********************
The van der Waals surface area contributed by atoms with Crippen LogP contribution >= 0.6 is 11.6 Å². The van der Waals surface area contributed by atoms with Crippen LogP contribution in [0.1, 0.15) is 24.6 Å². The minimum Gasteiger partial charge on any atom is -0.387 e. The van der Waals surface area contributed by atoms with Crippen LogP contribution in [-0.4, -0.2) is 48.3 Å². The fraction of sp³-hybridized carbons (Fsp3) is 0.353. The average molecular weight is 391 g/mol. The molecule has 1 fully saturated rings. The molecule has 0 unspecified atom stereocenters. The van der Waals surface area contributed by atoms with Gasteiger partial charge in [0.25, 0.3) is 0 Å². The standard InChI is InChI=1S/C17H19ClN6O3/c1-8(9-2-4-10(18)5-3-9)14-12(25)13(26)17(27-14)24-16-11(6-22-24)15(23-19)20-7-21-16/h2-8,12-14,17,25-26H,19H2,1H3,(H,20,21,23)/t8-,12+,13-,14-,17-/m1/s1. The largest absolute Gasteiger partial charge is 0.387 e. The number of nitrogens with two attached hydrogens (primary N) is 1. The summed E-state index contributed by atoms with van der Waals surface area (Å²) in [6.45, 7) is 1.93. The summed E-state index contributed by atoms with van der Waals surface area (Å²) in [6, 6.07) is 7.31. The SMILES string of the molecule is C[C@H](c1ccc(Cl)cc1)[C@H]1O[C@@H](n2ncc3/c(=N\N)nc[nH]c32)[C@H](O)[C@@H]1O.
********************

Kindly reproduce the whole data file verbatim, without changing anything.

The van der Waals surface area contributed by atoms with Crippen LogP contribution >= 0.6 is 11.6 Å². The van der Waals surface area contributed by atoms with Crippen LogP contribution in [0.1, 0.15) is 24.6 Å². The minimum Gasteiger partial charge on any atom is -0.387 e. The van der Waals surface area contributed by atoms with Crippen LogP contribution in [-0.4, -0.2) is 48.3 Å². The fraction of sp³-hybridized carbons (Fsp3) is 0.353. The average molecular weight is 391 g/mol. The molecule has 1 fully saturated rings. The molecule has 0 unspecified atom stereocenters. The van der Waals surface area contributed by atoms with Gasteiger partial charge in [0.25, 0.3) is 0 Å². The standard InChI is InChI=1S/C17H19ClN6O3/c1-8(9-2-4-10(18)5-3-9)14-12(25)13(26)17(27-14)24-16-11(6-22-24)15(23-19)20-7-21-16/h2-8,12-14,17,25-26H,19H2,1H3,(H,20,21,23)/t8-,12+,13-,14-,17-/m1/s1. The largest absolute Gasteiger partial charge is 0.387 e. The number of nitrogens with two attached hydrogens (primary N) is 1. The summed E-state index contributed by atoms with van der Waals surface area (Å²) in [6.45, 7) is 1.93. The summed E-state index contributed by atoms with van der Waals surface area (Å²) in [6, 6.07) is 7.31. The SMILES string of the molecule is C[C@H](c1ccc(Cl)cc1)[C@H]1O[C@@H](n2ncc3/c(=N\N)nc[nH]c32)[C@H](O)[C@@H]1O.